ISLAMABAD: Farms in Punjab and Sindh provinces have almost completed the current year’s wheat sowing campaign but crop planting in Khyber Pakhtunkhwa and Baluchistan has been lagging as these two provinces received scant rainfall.
A meeting of wheat review committee to assess the crop sowing position of 2021-2022 season on Friday observed that availability of water, high urea prices are major challenges being faced by the farmers during cultivation of key crop.
Syed Fakhar Imam, minister for National Food Security and Research, chaired the committee meeting. Provincial counterparts and senior officials also attended the meeting to monitor the ongoing sowing of wheat crop in the country.
The government with the consultation of provincial governments had fixed the wheat production target at 28.89 million tons for 2021-22 against last year’s production of 27.5 million tons.
Wheat crop in Pakistan contributes 1.8 percent to the country’s GDP and accounts for 9.2 percent of the value-added in agriculture sector.
“The sowing period is the most critical period for a wheat crop and any issues arising should be catered to timely in order to stay on track,” minister Imam said.
He added that previously wheat review committee held twice a year but “now due to extraordinary focus of the current government on agriculture, regular monitoring is being done through weekly meetings”.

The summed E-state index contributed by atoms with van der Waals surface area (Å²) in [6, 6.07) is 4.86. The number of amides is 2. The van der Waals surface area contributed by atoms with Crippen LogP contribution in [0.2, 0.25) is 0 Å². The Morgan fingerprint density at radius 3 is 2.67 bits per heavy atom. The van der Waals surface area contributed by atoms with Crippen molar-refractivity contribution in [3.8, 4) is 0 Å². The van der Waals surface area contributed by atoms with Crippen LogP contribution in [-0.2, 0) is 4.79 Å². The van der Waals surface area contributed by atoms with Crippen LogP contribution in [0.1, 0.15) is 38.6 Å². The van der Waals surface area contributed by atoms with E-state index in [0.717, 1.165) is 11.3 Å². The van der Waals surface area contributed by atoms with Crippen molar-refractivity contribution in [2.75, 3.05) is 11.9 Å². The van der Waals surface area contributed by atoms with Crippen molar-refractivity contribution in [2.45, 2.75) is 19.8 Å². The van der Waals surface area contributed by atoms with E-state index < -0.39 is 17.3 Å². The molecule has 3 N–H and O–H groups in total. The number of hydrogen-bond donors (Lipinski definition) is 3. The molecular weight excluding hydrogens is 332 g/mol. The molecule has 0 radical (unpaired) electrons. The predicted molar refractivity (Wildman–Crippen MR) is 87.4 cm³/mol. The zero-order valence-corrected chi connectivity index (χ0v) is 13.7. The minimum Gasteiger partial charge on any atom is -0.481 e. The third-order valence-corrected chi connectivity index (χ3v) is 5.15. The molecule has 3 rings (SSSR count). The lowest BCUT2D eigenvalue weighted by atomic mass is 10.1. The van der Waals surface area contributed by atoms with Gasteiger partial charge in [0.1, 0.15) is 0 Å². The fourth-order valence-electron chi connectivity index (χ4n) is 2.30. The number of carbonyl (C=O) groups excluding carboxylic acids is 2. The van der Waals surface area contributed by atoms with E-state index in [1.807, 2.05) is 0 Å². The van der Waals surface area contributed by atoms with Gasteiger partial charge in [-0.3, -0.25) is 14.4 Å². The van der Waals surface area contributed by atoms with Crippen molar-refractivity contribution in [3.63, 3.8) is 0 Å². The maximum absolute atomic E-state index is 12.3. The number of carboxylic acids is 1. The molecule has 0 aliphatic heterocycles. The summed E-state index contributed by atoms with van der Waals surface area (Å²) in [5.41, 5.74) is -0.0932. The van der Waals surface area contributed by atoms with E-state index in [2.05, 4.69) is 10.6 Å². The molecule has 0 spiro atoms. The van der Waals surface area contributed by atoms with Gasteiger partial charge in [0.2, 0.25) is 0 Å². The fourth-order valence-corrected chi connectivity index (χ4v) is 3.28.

Punjab agriculture official said the province will achieve its sowing target, “as it stands at 99 percent (or 16.575 million acres) sowing against the revised target of 16.67 million acres”.
He said water availability is an on-going limiting factor but the Punjab government is working on improving its track and trace system for seeds.
The official further said the provincial government conducted numerous seminars to create awareness in addition with partnering with five agricultural universities of Punjab to mobilize 3,000 agricultural students in ensuring proper sowing of wheat seeds.
Agriculture official from Sindh said the province stands at 98 percent of the assigned wheat sowing target of 2.99 million acres.
Khyber Pakhtunkhwa stands at 85 percent of the assigned target area at 1.89 million acres. Similarly, Balochistan stands at 80 percent of the assigned target area at 1.1 million acres.
Officials from KP and Balochistan pointed out the meeting that less rainfall may adversely affect the overall sowing area in both the provinces.
It was a general consensus in the meeting that certified seed was adequately available.
However, high prices and unavailability of urea was considered an on-going challenge. The meeting observed that the high price of DAP has also resulted in its overall lower usage.
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